This post is a frustrating tale of working through internet connection issues with my Internet Service Provider. It worked out well but it will be beneficial to share the tips I learned along the way.
Table of Contents
Accessing Your Modem
First and foremost, here’s how to access your modem when you’re behind a router:
Combo modems (with built in router/gateway) – 10.0.0.1
Regular modem (with your own separate router) – 192.168.100.1
Simply type one of those IP addresses into your web browser. Otherwise, if you’re not using a router and you need to find your modem’s IP, then simply run the IPCONFIG command to look up the gateway IP.
- Open a CMD prompt
- Look for gateway IP address
- Type that address into your web browser
When you’re looking at the modem page, look at the downstream and upstream strength, the signal, and the logs to see what’s causing the interruption of internet service.
The Story Behind the Internet Connection Issues
I’ve been getting frequent disconnects from my internet service this month. Every couple minutes the service would cut out and the modem would reset. It became so bad that doing anything besides reading long articles or checking email was impossible. I was not able to stream any type of content, play any games, and hold any VOIP conversations. When I looked at the modem stats I was seeing great signal and the rest of the numbers looked good. However, when I looked at the logs I saw items like the following:
SYNC Timing Synchronization failure
Started Unicast Maintenance Ranging - No Response received - T3 time-out
T4 No Station Maint Timeout - Reinitialize MAC...
No Maintenance Broadcasts for Ranging opportunities received - T2 time-out;
Very strange indeed. In case you’re wondering, this is what I could dig up with what these errors actually mean:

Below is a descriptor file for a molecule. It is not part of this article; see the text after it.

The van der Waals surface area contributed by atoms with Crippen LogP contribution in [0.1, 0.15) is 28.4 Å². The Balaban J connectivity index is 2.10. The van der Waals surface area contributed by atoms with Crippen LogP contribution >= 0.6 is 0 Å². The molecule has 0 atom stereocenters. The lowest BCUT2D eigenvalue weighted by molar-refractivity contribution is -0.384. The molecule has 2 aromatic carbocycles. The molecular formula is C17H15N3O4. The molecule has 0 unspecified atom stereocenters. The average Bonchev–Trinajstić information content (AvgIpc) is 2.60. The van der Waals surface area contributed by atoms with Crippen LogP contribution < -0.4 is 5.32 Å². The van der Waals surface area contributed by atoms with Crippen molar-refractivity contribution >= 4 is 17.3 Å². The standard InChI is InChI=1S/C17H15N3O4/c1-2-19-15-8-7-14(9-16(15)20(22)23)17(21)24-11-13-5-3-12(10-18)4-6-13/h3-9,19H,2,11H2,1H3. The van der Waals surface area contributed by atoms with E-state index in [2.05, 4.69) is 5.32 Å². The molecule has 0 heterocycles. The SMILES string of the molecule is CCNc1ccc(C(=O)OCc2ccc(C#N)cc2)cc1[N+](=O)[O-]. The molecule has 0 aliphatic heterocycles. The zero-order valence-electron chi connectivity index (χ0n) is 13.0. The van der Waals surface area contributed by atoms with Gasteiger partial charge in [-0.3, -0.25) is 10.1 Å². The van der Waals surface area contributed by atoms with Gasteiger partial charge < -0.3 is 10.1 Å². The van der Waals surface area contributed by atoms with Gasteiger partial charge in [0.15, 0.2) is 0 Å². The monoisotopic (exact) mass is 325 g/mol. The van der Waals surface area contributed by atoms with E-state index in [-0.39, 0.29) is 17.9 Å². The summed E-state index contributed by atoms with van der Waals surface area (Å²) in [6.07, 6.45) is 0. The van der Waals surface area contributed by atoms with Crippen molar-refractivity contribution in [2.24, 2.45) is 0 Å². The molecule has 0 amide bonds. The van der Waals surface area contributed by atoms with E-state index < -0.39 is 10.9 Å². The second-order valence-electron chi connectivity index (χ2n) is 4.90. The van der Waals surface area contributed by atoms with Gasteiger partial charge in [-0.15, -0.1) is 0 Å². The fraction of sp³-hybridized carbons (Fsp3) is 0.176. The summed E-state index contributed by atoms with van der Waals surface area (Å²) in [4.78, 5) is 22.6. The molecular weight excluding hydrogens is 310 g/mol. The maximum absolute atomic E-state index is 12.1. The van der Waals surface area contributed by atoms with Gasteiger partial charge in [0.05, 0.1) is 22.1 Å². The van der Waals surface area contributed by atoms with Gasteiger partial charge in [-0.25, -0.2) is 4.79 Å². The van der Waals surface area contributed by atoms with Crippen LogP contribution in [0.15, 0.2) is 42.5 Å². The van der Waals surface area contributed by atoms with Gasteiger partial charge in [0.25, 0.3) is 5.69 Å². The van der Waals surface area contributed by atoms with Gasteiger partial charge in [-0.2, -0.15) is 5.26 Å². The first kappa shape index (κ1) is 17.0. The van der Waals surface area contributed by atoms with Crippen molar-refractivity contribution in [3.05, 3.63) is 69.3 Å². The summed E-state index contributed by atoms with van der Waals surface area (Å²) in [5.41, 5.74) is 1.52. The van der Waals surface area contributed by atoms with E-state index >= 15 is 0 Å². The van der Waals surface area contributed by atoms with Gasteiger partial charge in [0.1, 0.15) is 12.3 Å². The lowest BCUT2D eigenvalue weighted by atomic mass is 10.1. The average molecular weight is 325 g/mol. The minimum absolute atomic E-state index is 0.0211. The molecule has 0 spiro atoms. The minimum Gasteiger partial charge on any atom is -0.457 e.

- T1 Timeouts – not receiving a valid UCD from the CMTS within the specified amount of time
- T2 Timeouts – not receiving a maintenance broadcast for ranging opportunities from the CMTS within a specified amount of time
- T3 Timeouts – not receiving a response within a specified amount of time from the CMTS to a RNG-REQ message during initial maintenance
- T4 Timeouts – not receiving a response within a specified amount of time from the CMTS to a periodic maintenance request
Naturally, I called my ISP to find more information on these errors. Every person I talked to over the phone wanted me to power cycle my modem and router. After that they reset the connection on their end and say the signal and everything else looks great. This obviously didn’t fix the problem. Eventually, I was able to speak with phone techs that could see the T timeouts mentioned above. However, the phone techs remain insistent the modem was to blame and every once in a while, my router would take the blame. Despite being confident my hardware was not to blame I decided to run through a bunch of tests to 100% clear my hardware. So I took to:
- Replacing the network cables
- Removing and re-adding the router
- Resetting the router’s settings to the default values